Cumberland Times-News

Local News

February 19, 2014

BOE announces three schools of distinction

West Side, Frost elementary schools, Washington Middle receive recognition

CUMBERLAND — The Allegany County Board of Education announced Tuesday that several schools have been recognized for improving on their predetermined objectives while exhibiting an overall level of high performance.

West Side and Frost elementary schools and Washington Middle School have been chosen by the board as 2013/2014 Schools of Distinction.

The announcement was made at the regular monthly meeting of the school board at its central office.

“Tonight we recognize schools that have shown great perseverance,” said Mike McGowan, elementary supervisor.

The board’s Schools of Distinction designation recognizes elementary, middle and high schools that display high levels of student achievement. Schools are given yearly targets and gauged by tracking annual measurable objectives. The objectives are school, grade and content specific rather than all students aiming for the same target.

“Congratulations to all of you on a job well done,” said Ed Root, board member.

West Side was recognized for being in the top 10 percent academically of schools with at least a 40 percent economically disadvantaged student population. A total of 88.4 percent of the school’s students scored proficient or higher on the 2013 Maryland State Assessment tests in reading and 87.8 percent of students scored proficient or higher in math.

Frost was recognized for having 95 percent of all students scoring proficient or higher on the reading, math and science MSA tests.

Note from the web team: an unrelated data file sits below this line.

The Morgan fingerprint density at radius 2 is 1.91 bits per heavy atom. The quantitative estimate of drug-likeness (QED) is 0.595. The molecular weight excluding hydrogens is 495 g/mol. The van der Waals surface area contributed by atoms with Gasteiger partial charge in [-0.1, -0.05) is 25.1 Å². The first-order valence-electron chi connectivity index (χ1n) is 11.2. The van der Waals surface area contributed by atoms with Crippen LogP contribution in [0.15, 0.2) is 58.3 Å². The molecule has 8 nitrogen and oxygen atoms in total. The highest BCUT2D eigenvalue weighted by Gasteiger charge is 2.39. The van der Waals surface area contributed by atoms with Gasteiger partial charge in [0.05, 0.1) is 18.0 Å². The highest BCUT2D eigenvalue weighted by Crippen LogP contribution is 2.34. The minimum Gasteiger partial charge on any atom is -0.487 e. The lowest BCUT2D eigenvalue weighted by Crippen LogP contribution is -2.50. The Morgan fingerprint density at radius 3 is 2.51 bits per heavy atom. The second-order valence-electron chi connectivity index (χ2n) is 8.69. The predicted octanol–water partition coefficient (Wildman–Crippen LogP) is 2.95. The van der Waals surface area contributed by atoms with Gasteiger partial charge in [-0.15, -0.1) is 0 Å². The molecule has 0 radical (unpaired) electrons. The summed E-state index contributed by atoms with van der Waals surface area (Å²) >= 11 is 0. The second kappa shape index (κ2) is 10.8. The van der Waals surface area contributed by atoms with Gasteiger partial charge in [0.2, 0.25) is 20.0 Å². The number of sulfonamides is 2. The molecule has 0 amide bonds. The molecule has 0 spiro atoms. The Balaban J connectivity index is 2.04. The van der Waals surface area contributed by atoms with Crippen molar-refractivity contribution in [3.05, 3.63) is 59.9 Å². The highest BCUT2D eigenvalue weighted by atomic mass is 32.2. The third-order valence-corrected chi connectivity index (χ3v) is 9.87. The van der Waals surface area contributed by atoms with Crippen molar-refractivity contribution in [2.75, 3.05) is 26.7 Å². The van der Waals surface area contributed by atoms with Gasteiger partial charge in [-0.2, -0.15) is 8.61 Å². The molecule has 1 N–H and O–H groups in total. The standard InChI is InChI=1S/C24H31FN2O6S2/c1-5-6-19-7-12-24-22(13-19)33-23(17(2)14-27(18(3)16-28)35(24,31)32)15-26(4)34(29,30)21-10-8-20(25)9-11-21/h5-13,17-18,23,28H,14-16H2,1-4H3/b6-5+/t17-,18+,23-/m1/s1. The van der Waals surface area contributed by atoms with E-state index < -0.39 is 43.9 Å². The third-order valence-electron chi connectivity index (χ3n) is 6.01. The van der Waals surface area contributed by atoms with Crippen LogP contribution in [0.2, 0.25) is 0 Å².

The Maryland State Department of Education also recently honored Frost as a Blue Ribbon School for 2014.

Washington Middle School was recognized for having a 40 percent economically disadvantaged population that demonstrated dramatic improvement over the past three years.

An example of Washington’s achievements is represented in an increase from 75 percent proficient in 2011 in reading to 82.6 percent proficient in 2013 for all test-takers.

The three schools recognized received proclamations and citations from several area institutions as well as a $1,000 monetary award to be used at the school’s discretion.

Cash Valley Elementary School was also recognized as a Title 1 Highest Performing Reward School for the 2013/2014 school year.

Maryland schools are now indexed and classified within categories known as strands. There are five strand levels, with the highest performing schools being a strand one.

Cash Valley has been a strand two school for the last two years and has met the target for both achievement and gap reduction.

Cash Valley met the 2012 and 2013 objectives in Maryland State Assessments in reading and math for all students and subgroups.

In other news from the meeting, Marsha Miller, accountability coordinator, said that the new PARCC  — Partnership for Assessment of Readiness for College and Career — tests will be given this year.

 “The pretests have been loaded into our system and training for our coordinators has been done,” said Miller.

The initial assessments will act as a field test for the new format. The PARCC testing system is part of the new Common Core Curriculum. Maryland is transitioning from the MSA system with its multiple choice testing format to a new PARCC testing system which requires more critical thinking and technical language skills.

Schools that will be participating in the pilot PARCC field testing program will be Washington Middle School, Mountain Ridge High School and the Center for Career and Technical Education.

Miller said the new PARCC tests will give students the option of requesting additional time to complete the test. Additional time can not exceed 50 percent of the established time for the testing session.

Greg Larry can be contacted at glarry@times-news.com.

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